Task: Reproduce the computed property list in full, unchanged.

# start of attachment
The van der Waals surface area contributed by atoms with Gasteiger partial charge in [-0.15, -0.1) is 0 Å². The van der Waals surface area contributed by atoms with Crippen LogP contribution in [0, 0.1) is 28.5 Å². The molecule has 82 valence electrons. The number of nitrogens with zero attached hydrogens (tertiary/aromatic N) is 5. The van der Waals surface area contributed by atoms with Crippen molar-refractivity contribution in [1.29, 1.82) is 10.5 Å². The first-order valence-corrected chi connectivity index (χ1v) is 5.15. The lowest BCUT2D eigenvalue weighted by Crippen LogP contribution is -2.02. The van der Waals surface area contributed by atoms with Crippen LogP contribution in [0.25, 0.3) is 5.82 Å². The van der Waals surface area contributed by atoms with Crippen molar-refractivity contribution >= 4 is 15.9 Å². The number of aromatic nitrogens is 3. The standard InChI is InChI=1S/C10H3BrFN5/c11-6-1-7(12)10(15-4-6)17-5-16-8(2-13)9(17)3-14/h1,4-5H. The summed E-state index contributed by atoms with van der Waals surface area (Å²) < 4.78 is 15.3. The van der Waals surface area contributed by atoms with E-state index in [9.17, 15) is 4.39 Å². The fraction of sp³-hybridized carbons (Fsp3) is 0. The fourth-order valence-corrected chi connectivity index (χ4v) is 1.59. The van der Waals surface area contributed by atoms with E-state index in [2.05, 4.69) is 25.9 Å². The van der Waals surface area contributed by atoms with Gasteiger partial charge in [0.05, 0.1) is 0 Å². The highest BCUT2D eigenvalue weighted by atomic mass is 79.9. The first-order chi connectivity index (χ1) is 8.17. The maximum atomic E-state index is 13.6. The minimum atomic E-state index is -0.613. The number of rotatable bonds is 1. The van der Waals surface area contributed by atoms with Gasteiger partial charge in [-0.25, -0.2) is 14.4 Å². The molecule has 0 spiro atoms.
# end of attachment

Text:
The van der Waals surface area contributed by atoms with Gasteiger partial charge in [-0.15, -0.1) is 0 Å². The van der Waals surface area contributed by atoms with Crippen LogP contribution in [0, 0.1) is 28.5 Å². The molecule has 82 valence electrons. The number of nitrogens with zero attached hydrogens (tertiary/aromatic N) is 5. The van der Waals surface area contributed by atoms with Crippen molar-refractivity contribution in [1.29, 1.82) is 10.5 Å². The first-order valence-corrected chi connectivity index (χ1v) is 5.15. The lowest BCUT2D eigenvalue weighted by Crippen LogP contribution is -2.02. The van der Waals surface area contributed by atoms with Crippen LogP contribution in [0.25, 0.3) is 5.82 Å². The van der Waals surface area contributed by atoms with Crippen molar-refractivity contribution >= 4 is 15.9 Å². The number of aromatic nitrogens is 3. The standard InChI is InChI=1S/C10H3BrFN5/c11-6-1-7(12)10(15-4-6)17-5-16-8(2-13)9(17)3-14/h1,4-5H. The summed E-state index contributed by atoms with van der Waals surface area (Å²) < 4.78 is 15.3. The van der Waals surface area contributed by atoms with E-state index in [9.17, 15) is 4.39 Å². The fraction of sp³-hybridized carbons (Fsp3) is 0. The fourth-order valence-corrected chi connectivity index (χ4v) is 1.59. The van der Waals surface area contributed by atoms with E-state index in [2.05, 4.69) is 25.9 Å². The van der Waals surface area contributed by atoms with Gasteiger partial charge in [0.05, 0.1) is 0 Å². The highest BCUT2D eigenvalue weighted by atomic mass is 79.9. The first-order chi connectivity index (χ1) is 8.17. The maximum atomic E-state index is 13.6. The minimum atomic E-state index is -0.613. The number of rotatable bonds is 1. The van der Waals surface area contributed by atoms with Gasteiger partial charge in [-0.25, -0.2) is 14.4 Å². The molecule has 0 spiro atoms.